Deconstructing Cosplay Photography

As the Thoughtbubble Comic Book Art Festival is fast approaching, I have taken it upon myself to deconstruct the key aspects of Cosplay Photography. Here, I have categorized each element under the form of moodboards so that I have a better understanding as what kind of quality and skill is needed to create a replica of this sub-genre which will hopefully give me an idea as to how I want my images to look as well. As there are so many aspects that I need to take in to consideration for this shoot next week I need to break down these key elements so they also cater to my chosen publication to feature them in, which is the monthly magazine entitled ‘Geek Magazine’. This magazine to me would be the perfect publication to feature such a subjective artform as it produces an annual run-down of convention such as Comic-con and even hosts a feature of some of the best cosplay the magazine sees each year.

For each moodboard, I looked on forums and image searching sites such as Google to see what cosplay photography looks like in both a studio and on location in order to see if the quality differs at all.


Judging by the lighting seen in the images that I have searched, it seems to me that lighting is a key aspect of cosplay photography. Of course, it depends on what the weather and mood it is that you are going for that help compliment the character, however I feel that this is something that I will need to consider when choosing who to photograph. There are hardly any shadows but I would say that these images use a lot of back light and have been heavily edited to appear brighter as only some seem to use natural lighting. I would not be surprised however if a lot of the photographers used portable lights to enhance this though however, along with using the flash on their cameras. This will be something that I will also need to take in to consideration as natural lighting probably won’t be enough for my photoshoot.


From looking at these images, its clear that location adds a lot in terms of quality in cosplay photography. I feel that this is because it makes the characters that these people are trying to portray that much more believable and makes the characters truly come to life. Having said that however, I feel that when I am photographing my cosplayers I don’t think it will be hard to find a good location depending on what characters I choose to photograph. To me, anyone who is portraying a superhero would look perfectly in character if they were in a gritty setting and luckily the setting around the convention looks exactly like that, so this is something that although I will give thought to I will not need to worry too much about.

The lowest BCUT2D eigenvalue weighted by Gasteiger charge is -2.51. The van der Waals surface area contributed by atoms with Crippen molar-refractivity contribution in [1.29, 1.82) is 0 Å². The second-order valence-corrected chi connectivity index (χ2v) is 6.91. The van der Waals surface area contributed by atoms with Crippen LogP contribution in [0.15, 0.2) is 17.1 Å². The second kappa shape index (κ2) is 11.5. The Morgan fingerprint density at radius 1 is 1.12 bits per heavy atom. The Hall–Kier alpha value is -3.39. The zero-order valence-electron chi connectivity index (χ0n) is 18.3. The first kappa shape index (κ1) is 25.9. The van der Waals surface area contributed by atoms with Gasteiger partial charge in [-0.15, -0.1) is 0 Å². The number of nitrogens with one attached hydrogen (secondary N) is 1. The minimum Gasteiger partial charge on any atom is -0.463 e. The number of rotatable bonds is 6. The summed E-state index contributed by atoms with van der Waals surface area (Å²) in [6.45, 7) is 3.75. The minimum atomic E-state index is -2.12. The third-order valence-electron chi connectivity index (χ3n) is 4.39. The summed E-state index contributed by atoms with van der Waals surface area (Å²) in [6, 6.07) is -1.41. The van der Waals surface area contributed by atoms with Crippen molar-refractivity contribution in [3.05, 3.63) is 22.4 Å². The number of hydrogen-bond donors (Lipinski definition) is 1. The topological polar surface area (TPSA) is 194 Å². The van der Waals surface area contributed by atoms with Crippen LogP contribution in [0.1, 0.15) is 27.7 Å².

Looking at this images, its pretty easy to say that the majority of cosplay posing reflects on the character that is being portrayed. You can also see the mix of fashion editorial and portraits within these photographs as well. Obviously, it also depends on the type of costume that the cosplayer has, as I have noticed that the ones with the more revealing costumes tend to pose in a more sexual way that I personally would say isn’t necessarily being true to the character; and thus making them that much more sexualised. However, a majority are highlighting the traits of the characters that they love, and so with my photoshoot I have been thinking it would be interesting to produce some action shots like some on the moodboard above. I feel that this will not only let the cosplayers act out their characters, but also stay true to the notions in cosplay photography. This is something that I also feel Geek Magazine journalists would ask the cosplayers to do when they do coverage of comic book conventions; which is essential for me to keep in mind as this will be based on their target audience.


Of course, some of the most striking cosplay photography contains the most extravagant of costumes. The images here are among some of the finest examples of craftsmanship a cosplayer can possess. Whether it be through making props and masks or fine detailing a costume to perfection; these particular costumes in cosplay photography are simply a marvel. It would be fantastic to find a cosplayer with an impressive costume such as these as it shows the time and energy that goes in to the making process. As I am comparing craftsmanship to sex appeal for my article in this module I will be looking to photograph costumes such as these and so will be paying extra attention to detail. Geek Magazine’s comic con coverage also indicates that they appreciate such cosplayers who go the extra mile with their costumes and so photographing something similar would be essential.